Executive Summary

“Words matter in insurance,” InsurTech watchers Matteo Carbone and Adrian Jones wrote in an article about InsurTech carrier financials they published on LinkedIn, offering information about insurance regulatory actions related to the InsurTechs. In particular, the two authors highlight definitions of agents. brokers and insurers—distinctions that some InsurTechs gloss over in their marketing efforts.

Here, Carrier Management excerpts that commentary with permission.

See related article, “He’s Gaining on Us?’ An ‘Inconceivable’ Quarter of InsurTech Carrier Financials,” for financial insights from the same LinkedIn article.

The complete LinkedIn article is available here and here.

What’s in a name?

A recent startup proclaims:

“[Company name] Insurance is a [line of business] insurance company that provides [line of business] coverage to small businesses through a simple online experience. Offering A.M. Best A-rated insurance… direct to customers since 2018…”

That wording makes consumers think they’re dealing “direct” with an insurer, not an agent or broker, which is what this company is.

Words matter in insurance, as illustrated in the first section of the California Insurance Code.

  • Insurer: “The person who undertakes to indemnify another by insurance.”
  • Broker: “A person who, for compensation and on behalf of another person, transacts [insurance]…with, but not on behalf of, an admitted insurer.”
  • Agent: “A person authorized, by and on behalf of an insurer, to transact [insurance]…on behalf of an admitted insurance company.” [emphasis added].


(Editor’s Note: An online search of the wording quickly reveals that the company is Pie Insurance and the line of business is workers compensation.)

Welcome to a Highly Regulated Industry

Still on the subject of regulation, let’s have some fun with deficiency letters. Part of the joy of getting a new insurance program licensed in a new state is the exchanges with regulators. The insured makes a filing of a few hundred pages, the state reviews it and states their objections, and around we go for potentially months.

If you’re an insurance nerd, you might find these letters interesting, particularly Lemonade’s, if only because of how the sausage-making of insurance contrasts with public statements about doing better for consumers.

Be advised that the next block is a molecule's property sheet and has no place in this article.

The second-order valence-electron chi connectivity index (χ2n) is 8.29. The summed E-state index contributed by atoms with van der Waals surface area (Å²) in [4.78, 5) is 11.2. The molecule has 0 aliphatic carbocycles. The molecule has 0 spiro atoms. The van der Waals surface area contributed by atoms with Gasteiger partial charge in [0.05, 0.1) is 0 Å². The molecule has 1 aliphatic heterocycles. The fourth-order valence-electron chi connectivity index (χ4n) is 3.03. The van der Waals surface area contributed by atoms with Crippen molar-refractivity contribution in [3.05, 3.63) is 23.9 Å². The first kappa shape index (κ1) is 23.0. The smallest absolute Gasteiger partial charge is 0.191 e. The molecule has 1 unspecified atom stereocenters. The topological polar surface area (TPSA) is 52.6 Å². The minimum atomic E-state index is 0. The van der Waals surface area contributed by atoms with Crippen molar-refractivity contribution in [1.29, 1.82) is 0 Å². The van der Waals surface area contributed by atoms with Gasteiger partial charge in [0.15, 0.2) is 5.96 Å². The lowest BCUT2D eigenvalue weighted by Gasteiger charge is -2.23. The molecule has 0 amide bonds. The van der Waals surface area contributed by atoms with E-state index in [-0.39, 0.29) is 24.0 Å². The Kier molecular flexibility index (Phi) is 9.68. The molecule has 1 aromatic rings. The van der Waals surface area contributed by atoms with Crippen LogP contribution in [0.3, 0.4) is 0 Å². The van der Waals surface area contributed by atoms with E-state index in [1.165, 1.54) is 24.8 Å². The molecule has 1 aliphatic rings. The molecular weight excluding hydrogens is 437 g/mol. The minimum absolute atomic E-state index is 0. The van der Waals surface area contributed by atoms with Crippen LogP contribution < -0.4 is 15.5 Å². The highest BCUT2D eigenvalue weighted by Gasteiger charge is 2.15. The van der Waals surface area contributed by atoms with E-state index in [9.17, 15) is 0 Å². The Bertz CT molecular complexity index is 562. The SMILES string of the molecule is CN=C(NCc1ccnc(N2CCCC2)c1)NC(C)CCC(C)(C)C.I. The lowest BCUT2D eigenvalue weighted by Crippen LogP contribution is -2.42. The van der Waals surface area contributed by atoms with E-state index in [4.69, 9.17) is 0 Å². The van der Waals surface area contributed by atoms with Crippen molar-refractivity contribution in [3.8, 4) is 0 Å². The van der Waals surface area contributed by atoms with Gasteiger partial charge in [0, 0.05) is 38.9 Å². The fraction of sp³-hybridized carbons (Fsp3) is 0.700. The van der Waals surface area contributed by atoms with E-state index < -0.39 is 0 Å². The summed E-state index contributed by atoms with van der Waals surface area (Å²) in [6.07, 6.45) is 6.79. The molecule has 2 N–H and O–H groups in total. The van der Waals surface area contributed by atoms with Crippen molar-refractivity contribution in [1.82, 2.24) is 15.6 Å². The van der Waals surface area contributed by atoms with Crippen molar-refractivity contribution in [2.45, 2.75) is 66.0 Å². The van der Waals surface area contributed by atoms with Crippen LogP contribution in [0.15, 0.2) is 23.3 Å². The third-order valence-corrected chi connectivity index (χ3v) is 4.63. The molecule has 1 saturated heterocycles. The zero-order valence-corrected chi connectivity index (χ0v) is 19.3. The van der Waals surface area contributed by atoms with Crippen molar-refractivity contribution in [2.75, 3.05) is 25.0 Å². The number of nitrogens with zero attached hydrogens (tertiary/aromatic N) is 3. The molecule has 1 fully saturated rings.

A recent letter from Oregon to Lemonade had language like this: “Please explain why the insurer is choosing such broad exclusionary language; and if possible, provide an example of why this is necessary to have.”


A letter from Virginia last month listed nine pages of objections, even objecting to Lemonade’s definition of “hovercraft.” A sample of the objections:

“The Company will need to withdraw under the Special Limits, items (g), (h), (i), (j), and (k). The limitations the Company has outlined in these sections are more restrictive than the provisions in the minimum standards set forth in the [Virginia Administrative Code]. It is not permissible for the Company to place limitations or impose special limits that are more restrictive than the minimum standards set forth in the VAC. For items h and i, it is acceptable to impose a special limit or to exclude business property but it is not acceptable to impose a special limit or to exclude property used for business purposes. For example, if I take my laptop (business property) home to do some work, the business property can be limited or excluded. However, if I use my personal computer at home to do some Bureau of Insurance work, that is personal property being used for a business purpose and coverage cannot be limited or excluded.”

Score a point for the Virginia Bureau of Insurance for using human language.

All this, and we haven’t even gotten to Policy 2.0.

Maybe dealing with U.S. regulators is why Lemonade is now keen on international expansion?